University matters

Higher education has been growing from strength to strength in recent years, with State public and private universities dominating the scene.

Published : Mar 02, 2016 12:30 IST

NEW DELHI, 23/02/2016: A scene at Jawaharlal Nehru University (JNU) campus in Delhi on February 23, 2016. 
Photo: Sushil Kumar Verma

NEW DELHI, 23/02/2016: A scene at Jawaharlal Nehru University (JNU) campus in Delhi on February 23, 2016. Photo: Sushil Kumar Verma

CENTRAL universities are suddenly in the eye of a storm in the country. First it was the University of Hyderabad, where the suicide of Dalit research scholar Rohith Vemula led to nationwide student protests and drew universal condemnation of the authorities, and now the nation is gripped by the turn of events in Jawaharlal Nehru University (JNU). All eyes are on our public universities and the state they are in.

Statistics from the All India Survey on Higher Education 2014-15 (Provisional), released by the Department of Higher Education under the Union Ministry of Human Resource Development, showed that there are a total of 757 universities in the country, of which 43 are Central universities. State public universities, at 316, accounted for the lion's share of universities, followed by 267 privately managed universities (including deemed and government-aided universities) and 69 institutes of national importance.

The number of universities has been steadily rising in recent years; it rose from 667 in 2012-13 to 723 in 2013-14.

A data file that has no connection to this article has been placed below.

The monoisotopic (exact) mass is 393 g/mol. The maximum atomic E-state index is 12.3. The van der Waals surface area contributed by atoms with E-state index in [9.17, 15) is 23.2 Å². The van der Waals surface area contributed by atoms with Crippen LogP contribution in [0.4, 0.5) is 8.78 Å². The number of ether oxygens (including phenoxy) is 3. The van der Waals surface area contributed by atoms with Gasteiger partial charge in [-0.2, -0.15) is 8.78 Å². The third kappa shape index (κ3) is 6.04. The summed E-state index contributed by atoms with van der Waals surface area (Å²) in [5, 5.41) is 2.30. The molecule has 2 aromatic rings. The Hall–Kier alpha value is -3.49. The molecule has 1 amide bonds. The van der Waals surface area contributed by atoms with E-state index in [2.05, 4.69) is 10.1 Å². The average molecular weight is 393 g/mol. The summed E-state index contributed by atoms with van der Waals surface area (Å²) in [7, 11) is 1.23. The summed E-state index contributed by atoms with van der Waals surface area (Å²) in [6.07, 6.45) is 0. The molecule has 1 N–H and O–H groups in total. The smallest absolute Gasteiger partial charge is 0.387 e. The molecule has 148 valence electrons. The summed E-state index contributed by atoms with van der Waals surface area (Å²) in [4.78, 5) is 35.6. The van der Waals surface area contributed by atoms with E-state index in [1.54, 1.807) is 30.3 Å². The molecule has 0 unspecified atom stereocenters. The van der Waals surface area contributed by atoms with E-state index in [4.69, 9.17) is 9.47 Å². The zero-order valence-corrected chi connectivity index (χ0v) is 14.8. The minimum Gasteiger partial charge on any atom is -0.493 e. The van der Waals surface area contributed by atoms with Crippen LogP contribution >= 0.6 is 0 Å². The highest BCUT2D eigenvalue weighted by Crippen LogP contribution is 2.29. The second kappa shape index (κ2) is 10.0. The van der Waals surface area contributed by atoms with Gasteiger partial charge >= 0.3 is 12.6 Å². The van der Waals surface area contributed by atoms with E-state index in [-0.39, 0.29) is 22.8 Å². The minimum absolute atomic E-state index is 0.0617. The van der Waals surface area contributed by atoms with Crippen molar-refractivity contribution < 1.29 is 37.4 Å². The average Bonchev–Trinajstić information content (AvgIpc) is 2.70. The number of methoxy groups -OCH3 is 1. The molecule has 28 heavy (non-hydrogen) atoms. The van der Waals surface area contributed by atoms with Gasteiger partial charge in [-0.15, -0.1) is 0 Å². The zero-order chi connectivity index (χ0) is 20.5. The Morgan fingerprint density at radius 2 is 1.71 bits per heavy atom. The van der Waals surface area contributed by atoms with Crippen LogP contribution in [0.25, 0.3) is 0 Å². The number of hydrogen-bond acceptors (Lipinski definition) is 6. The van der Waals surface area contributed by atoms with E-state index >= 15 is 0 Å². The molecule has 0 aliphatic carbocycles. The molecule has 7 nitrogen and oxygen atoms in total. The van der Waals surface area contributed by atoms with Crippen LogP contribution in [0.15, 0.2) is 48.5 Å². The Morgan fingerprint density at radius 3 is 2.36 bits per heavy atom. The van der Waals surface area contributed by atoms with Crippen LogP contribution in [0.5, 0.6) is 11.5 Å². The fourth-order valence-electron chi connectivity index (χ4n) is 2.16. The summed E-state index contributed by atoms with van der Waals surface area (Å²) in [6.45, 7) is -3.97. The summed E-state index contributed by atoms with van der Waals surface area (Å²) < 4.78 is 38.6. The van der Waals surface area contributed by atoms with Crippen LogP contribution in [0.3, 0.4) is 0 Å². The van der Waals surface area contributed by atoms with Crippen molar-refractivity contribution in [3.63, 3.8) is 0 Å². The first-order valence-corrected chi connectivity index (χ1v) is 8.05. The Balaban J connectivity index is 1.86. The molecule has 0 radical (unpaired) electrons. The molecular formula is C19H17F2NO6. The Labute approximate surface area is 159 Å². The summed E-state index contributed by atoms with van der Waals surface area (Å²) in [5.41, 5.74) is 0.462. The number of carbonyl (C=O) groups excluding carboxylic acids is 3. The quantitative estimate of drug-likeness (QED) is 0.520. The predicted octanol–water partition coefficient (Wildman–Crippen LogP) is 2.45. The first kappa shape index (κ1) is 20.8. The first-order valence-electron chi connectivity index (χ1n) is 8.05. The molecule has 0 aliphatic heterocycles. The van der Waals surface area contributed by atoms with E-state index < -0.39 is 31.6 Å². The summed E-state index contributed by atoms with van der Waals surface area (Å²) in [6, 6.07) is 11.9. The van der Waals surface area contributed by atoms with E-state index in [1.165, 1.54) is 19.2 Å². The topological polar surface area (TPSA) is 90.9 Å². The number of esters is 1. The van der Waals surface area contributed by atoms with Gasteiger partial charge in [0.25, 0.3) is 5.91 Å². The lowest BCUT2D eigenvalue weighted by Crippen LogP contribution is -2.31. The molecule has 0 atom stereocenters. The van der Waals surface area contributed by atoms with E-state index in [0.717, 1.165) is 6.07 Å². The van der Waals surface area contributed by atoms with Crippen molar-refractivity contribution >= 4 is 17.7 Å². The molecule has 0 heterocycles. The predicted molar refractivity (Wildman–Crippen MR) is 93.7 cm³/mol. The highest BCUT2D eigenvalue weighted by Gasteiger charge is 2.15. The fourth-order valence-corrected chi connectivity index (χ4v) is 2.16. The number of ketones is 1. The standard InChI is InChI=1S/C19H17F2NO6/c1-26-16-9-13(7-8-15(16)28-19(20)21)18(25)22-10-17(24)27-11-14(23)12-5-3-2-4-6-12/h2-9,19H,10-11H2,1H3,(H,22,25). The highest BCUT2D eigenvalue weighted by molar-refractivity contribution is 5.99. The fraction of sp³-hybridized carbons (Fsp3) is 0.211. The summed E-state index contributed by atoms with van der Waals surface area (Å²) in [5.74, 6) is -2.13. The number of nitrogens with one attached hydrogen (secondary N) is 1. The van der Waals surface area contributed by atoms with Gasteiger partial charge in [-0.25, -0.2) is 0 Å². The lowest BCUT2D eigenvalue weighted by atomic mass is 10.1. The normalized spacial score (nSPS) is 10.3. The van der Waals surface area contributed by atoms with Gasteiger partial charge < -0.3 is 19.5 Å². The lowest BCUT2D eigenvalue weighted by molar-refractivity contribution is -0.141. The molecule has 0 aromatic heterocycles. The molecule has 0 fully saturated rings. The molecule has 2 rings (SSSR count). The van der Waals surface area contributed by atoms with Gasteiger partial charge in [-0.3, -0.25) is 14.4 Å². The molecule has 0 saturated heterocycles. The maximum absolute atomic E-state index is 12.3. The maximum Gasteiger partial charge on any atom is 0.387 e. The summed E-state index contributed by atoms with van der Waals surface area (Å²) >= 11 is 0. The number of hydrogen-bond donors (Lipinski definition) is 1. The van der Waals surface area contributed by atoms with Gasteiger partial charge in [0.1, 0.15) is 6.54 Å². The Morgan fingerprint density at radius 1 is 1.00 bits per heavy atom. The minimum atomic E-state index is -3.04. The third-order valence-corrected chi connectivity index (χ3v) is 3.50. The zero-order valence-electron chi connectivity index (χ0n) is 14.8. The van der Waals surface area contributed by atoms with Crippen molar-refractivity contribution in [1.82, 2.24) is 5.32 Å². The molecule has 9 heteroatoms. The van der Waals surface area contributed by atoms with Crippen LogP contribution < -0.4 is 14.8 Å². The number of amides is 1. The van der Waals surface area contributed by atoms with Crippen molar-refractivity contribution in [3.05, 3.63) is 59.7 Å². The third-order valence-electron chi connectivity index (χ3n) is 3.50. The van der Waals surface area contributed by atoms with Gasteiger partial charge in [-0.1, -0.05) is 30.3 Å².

In 2014-15, Rajasthan and Uttar Pradesh had the highest number of universities at 64 each, followed by Tamil Nadu (58), Karnataka (51) and Gujarat (49). Gujarat and Karnataka had the highest number of State public universities (25 each), followed by Uttar Pradesh (24) and West Bengal (22), while Rajasthan was the top State in the number of private universities with 32, followed by Uttar Pradesh (20) and Gujarat (18). The southern States had a total of 179 universities, accounting for nearly 24 per cent of all universities in the country, while Assam and the northeastern States, with a combined 57, accounted for 7.5 per cent.

Data for enrolment by category showed that those not belonging to the Scheduled Castes (S.C.s), the Scheduled Tribes (S.T.s) or the Other Backward Classes (OBCs) dominated higher education in the country, occupying 60 per cent of seats in all universities, 72 per cent in Central universities and 58 per cent in State public universities. Members of the S.C. communities accounted for just 10 per cent of all university seats nationwide, S.T.s 4 per cent and OBCs 26 per cent. Within Central universities, their representation was 11 per cent, 4 per cent and 13 per cent respectively.

According to Statewise statistics for enrolment at the post-graduate level and above, Tamil Nadu was far ahead of the rest of India with more than 2.81 lakh students, followed by Maharashtra (2.15 lakh) and West Bengal (1.70 lakh).

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